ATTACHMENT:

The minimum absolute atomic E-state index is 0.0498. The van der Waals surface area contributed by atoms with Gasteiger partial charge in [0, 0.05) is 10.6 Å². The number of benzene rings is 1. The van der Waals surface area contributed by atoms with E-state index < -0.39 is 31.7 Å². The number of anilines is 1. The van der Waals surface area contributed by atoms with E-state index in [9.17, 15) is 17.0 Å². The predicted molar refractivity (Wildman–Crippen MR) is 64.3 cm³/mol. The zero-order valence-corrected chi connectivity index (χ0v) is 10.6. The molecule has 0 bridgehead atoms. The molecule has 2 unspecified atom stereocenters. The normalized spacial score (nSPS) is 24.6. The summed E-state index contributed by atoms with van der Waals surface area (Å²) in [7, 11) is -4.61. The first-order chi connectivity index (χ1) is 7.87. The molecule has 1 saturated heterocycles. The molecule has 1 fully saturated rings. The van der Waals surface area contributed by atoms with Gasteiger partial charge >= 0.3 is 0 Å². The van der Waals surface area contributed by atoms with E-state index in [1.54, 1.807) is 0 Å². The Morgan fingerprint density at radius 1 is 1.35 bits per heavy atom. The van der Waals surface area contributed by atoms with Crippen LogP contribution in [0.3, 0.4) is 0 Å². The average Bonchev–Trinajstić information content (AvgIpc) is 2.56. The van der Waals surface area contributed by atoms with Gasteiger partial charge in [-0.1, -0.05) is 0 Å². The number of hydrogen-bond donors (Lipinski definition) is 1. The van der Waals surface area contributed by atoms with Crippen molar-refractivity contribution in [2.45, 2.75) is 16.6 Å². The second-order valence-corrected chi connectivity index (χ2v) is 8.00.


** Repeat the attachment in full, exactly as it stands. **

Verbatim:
The minimum absolute atomic E-state index is 0.0498. The van der Waals surface area contributed by atoms with Gasteiger partial charge in [0, 0.05) is 10.6 Å². The number of benzene rings is 1. The van der Waals surface area contributed by atoms with E-state index < -0.39 is 31.7 Å². The number of anilines is 1. The van der Waals surface area contributed by atoms with E-state index in [9.17, 15) is 17.0 Å². The predicted molar refractivity (Wildman–Crippen MR) is 64.3 cm³/mol. The zero-order valence-corrected chi connectivity index (χ0v) is 10.6. The molecule has 0 bridgehead atoms. The molecule has 2 unspecified atom stereocenters. The normalized spacial score (nSPS) is 24.6. The summed E-state index contributed by atoms with van der Waals surface area (Å²) in [7, 11) is -4.61. The first-order chi connectivity index (χ1) is 7.87. The molecule has 1 saturated heterocycles. The molecule has 1 fully saturated rings. The van der Waals surface area contributed by atoms with Gasteiger partial charge >= 0.3 is 0 Å². The van der Waals surface area contributed by atoms with E-state index in [1.54, 1.807) is 0 Å². The Morgan fingerprint density at radius 1 is 1.35 bits per heavy atom. The van der Waals surface area contributed by atoms with Crippen LogP contribution in [0.3, 0.4) is 0 Å². The average Bonchev–Trinajstić information content (AvgIpc) is 2.56. The van der Waals surface area contributed by atoms with Gasteiger partial charge in [-0.1, -0.05) is 0 Å². The number of hydrogen-bond donors (Lipinski definition) is 1. The van der Waals surface area contributed by atoms with Crippen molar-refractivity contribution in [2.45, 2.75) is 16.6 Å². The second-order valence-corrected chi connectivity index (χ2v) is 8.00.